Snowblind is the first book in Ragnar Jonasson's Dark Iceland series centred on Ari Thór Arason. In this novel he is a rookie officer who, when he accepts a job offer, must move away from Reykjavik and his girlfriend, and adapt to life in Siglufjörður, a quiet fishing village in the far north of the country. He learns from Tómas, the police sergeant in charge of Siglufjörður police station, that nobody ever locks their doors because there's no point as nothing ever happens. Ari Thór's sense of isolation at this news is immediately palpable, he's in a strange town, one that views outsiders with suspicion and he somehow has to learn to work within this tight-knit community but if nothing happens how can he ever hope to be accepted?
However, the sudden death of celebrated local author, Hrólfur Kristjánsson, immediately plunges him into a case and he finds himself caught up in the secrets and lies of this little community. At first it is widely believed that Hrólfur's death may have been a tragic accident but Ari Thór suspects this may not be the truth, leading him to become further isolated from the locals who object to his questions about their relationships with one another. When a young woman is then found brutally attacked and left for dead, half-naked in the snow, it appears they may really have a killer in their midst. With the only road out of the town blocked following an avalanche, tensions rise as Ari Thór battles to control his growing claustrophobia as he strives to find the killer when he doesn't know who he can trust.
We slowly learn more about the community as Ragnar Jonasson cleverly switches the perspective numerous times meaning we discover little snippets about the various characters from their own thoughts and actions. There is a risk with multiple points of view that the narrative becomes confused but that never happens here, instead this gradual drip-feeding of hidden truths helps to build the tension and increased my desire to turn the pages to discover more. Ari Thór is an engaging protagonist, instinctive and impulsive; the twists and turns kept me captivated and the descriptions of the landscape and weather in Iceland are beautifully and atmospherically described.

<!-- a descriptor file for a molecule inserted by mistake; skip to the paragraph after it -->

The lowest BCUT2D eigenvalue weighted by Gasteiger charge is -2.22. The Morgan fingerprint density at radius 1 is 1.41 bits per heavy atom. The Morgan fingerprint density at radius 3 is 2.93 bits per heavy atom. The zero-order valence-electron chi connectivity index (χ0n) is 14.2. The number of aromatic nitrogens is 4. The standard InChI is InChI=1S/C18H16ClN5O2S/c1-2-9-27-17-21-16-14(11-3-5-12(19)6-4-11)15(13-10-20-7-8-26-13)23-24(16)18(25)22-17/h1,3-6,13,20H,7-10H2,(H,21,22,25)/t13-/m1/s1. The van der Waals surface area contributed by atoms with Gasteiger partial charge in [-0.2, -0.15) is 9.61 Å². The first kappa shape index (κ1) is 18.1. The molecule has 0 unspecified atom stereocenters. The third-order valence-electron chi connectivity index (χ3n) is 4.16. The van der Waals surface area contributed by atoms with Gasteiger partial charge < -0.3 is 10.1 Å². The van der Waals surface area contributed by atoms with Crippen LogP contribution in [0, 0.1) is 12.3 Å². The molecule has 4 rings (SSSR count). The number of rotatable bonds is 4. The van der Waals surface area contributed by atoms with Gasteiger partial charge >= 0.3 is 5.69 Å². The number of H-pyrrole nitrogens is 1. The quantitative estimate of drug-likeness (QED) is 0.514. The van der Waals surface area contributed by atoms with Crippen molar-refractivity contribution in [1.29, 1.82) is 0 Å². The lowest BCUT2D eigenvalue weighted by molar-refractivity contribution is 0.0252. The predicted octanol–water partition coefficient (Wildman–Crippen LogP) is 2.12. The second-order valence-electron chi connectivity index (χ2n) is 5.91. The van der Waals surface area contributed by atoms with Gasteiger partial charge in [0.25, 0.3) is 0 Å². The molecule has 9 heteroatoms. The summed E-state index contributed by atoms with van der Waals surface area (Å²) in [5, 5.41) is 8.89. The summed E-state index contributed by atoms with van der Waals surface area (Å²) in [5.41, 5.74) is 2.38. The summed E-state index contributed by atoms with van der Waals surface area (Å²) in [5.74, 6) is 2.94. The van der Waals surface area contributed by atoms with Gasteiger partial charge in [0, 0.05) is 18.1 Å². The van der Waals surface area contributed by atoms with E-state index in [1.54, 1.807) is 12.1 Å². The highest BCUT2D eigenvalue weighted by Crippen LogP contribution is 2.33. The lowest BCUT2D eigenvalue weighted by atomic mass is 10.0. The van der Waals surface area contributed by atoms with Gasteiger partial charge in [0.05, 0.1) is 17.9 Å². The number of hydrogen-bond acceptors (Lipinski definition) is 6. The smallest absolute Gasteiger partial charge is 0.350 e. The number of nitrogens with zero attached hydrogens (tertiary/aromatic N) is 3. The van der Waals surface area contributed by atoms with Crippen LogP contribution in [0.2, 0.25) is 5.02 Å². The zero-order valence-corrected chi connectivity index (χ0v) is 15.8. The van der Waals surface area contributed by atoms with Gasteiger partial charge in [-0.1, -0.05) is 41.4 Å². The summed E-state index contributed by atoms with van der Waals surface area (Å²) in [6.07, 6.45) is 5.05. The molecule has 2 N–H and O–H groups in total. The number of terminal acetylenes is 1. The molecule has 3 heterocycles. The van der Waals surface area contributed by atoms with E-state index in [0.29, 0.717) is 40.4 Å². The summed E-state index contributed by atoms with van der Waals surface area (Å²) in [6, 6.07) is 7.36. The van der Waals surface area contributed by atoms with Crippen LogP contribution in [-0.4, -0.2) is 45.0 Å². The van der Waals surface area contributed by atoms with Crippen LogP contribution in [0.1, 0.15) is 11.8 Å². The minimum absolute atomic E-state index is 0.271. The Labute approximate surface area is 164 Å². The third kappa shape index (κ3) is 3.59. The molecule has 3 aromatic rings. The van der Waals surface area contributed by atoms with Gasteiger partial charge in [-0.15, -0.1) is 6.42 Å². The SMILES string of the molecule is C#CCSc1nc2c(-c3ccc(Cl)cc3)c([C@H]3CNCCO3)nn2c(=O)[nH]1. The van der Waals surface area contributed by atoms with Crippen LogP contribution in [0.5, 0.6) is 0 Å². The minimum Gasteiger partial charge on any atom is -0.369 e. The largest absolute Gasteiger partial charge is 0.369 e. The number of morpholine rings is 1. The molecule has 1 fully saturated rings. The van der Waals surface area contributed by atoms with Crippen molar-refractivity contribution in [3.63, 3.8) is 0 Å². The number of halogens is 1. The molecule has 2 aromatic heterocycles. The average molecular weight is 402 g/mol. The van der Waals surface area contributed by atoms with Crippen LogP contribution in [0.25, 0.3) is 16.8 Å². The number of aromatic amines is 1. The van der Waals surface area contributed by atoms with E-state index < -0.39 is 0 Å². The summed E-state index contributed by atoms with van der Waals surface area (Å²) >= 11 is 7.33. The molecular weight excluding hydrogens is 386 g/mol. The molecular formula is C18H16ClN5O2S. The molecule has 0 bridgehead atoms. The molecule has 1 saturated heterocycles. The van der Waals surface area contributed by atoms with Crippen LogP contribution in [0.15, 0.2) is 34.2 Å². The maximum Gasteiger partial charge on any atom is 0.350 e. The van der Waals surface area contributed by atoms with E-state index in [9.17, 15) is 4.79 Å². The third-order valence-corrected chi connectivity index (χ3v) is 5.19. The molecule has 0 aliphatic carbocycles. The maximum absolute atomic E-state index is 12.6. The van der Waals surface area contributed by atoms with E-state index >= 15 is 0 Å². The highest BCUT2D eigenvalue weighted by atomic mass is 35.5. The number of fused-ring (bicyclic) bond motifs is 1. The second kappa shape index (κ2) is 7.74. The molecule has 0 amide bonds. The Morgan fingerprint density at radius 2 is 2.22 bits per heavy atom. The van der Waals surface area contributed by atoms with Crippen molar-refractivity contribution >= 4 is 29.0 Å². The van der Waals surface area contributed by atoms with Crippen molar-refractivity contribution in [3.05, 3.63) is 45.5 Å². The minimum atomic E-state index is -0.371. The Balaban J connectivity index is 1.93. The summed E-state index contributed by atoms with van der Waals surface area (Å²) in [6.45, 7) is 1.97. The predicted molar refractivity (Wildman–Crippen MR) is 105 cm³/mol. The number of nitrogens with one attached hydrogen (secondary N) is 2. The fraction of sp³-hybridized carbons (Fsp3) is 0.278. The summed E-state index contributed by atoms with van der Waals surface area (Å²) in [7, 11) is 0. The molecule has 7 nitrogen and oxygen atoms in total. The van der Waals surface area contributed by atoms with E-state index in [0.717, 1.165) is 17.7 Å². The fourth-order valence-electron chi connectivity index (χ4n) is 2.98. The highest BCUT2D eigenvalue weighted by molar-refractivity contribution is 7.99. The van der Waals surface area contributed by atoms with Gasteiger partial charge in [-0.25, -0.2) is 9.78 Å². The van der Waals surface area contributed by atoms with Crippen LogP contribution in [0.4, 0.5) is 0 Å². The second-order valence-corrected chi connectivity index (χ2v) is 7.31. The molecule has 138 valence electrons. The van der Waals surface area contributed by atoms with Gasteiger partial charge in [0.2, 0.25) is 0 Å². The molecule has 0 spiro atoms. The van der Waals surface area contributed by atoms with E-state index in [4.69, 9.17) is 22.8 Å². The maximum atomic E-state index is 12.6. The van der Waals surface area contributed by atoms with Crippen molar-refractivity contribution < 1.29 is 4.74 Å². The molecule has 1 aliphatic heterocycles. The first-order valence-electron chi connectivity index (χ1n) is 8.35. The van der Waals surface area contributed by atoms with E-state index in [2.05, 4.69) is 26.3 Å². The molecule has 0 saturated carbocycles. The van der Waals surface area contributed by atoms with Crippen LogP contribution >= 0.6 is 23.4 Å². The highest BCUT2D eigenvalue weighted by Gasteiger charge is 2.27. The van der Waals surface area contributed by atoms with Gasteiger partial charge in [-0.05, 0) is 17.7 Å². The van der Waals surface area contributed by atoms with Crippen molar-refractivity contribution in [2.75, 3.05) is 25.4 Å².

I found Snowblind an unsettling read, perhaps because I suffer mildly from claustrophobia myself, the overwhelming sense of being trapped in this dark little town was palpable. I became so immersed in this world, in which the landscape was as much as character as the people of Siglufjörður, that I physically felt the tension, my chest became tight and I could sense the unease in the pit of my stomach. This of course, is in a strange way, exactly what I loved about Snowblind, to experience that deep connection with Ari Thór meant once I picked the book up I didn't put it down until I'd read the whole thing. To say a book made me feel anxious may seem an odd way to recommend it but I mean it as the highest compliment, to write a novel I felt as well as read is something very special and I thoroughly recommend Snowblind to anybody who enjoys gripping, atmospheric thrillers. I've already started reading the second book in the series, Nightblind!
Snowblind is published in the UK by Orenda Books. You can follow Ragnar Jonasson on Twitter as @ragnarjo and Orenda as @OrendaBooks
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